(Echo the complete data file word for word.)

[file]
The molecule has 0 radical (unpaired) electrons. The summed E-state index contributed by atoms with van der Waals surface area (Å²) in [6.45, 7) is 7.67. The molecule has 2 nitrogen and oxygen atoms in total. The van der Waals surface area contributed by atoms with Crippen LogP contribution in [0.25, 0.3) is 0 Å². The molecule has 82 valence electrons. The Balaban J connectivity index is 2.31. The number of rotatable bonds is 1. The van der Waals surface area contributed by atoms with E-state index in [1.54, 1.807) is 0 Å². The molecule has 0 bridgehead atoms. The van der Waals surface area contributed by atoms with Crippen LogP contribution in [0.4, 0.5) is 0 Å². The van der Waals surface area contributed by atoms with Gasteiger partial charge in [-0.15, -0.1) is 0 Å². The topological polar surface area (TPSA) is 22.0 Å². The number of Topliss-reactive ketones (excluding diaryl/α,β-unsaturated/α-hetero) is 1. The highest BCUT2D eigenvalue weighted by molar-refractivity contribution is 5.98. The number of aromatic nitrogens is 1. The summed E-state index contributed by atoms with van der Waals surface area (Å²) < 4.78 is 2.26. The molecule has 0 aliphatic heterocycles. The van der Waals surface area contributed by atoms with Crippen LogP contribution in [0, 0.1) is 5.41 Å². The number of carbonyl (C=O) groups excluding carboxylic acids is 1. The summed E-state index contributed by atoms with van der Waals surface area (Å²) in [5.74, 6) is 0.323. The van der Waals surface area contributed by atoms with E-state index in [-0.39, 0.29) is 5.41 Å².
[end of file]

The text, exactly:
The molecule has 0 radical (unpaired) electrons. The summed E-state index contributed by atoms with van der Waals surface area (Å²) in [6.45, 7) is 7.67. The molecule has 2 nitrogen and oxygen atoms in total. The van der Waals surface area contributed by atoms with Crippen LogP contribution in [0.25, 0.3) is 0 Å². The molecule has 82 valence electrons. The Balaban J connectivity index is 2.31. The number of rotatable bonds is 1. The van der Waals surface area contributed by atoms with E-state index in [1.54, 1.807) is 0 Å². The molecule has 0 bridgehead atoms. The van der Waals surface area contributed by atoms with Crippen LogP contribution in [0.4, 0.5) is 0 Å². The van der Waals surface area contributed by atoms with Gasteiger partial charge in [-0.15, -0.1) is 0 Å². The topological polar surface area (TPSA) is 22.0 Å². The number of Topliss-reactive ketones (excluding diaryl/α,β-unsaturated/α-hetero) is 1. The highest BCUT2D eigenvalue weighted by molar-refractivity contribution is 5.98. The number of aromatic nitrogens is 1. The summed E-state index contributed by atoms with van der Waals surface area (Å²) < 4.78 is 2.26. The molecule has 0 aliphatic heterocycles. The van der Waals surface area contributed by atoms with Crippen LogP contribution in [0, 0.1) is 5.41 Å². The number of carbonyl (C=O) groups excluding carboxylic acids is 1. The summed E-state index contributed by atoms with van der Waals surface area (Å²) in [5.74, 6) is 0.323. The van der Waals surface area contributed by atoms with E-state index in [-0.39, 0.29) is 5.41 Å².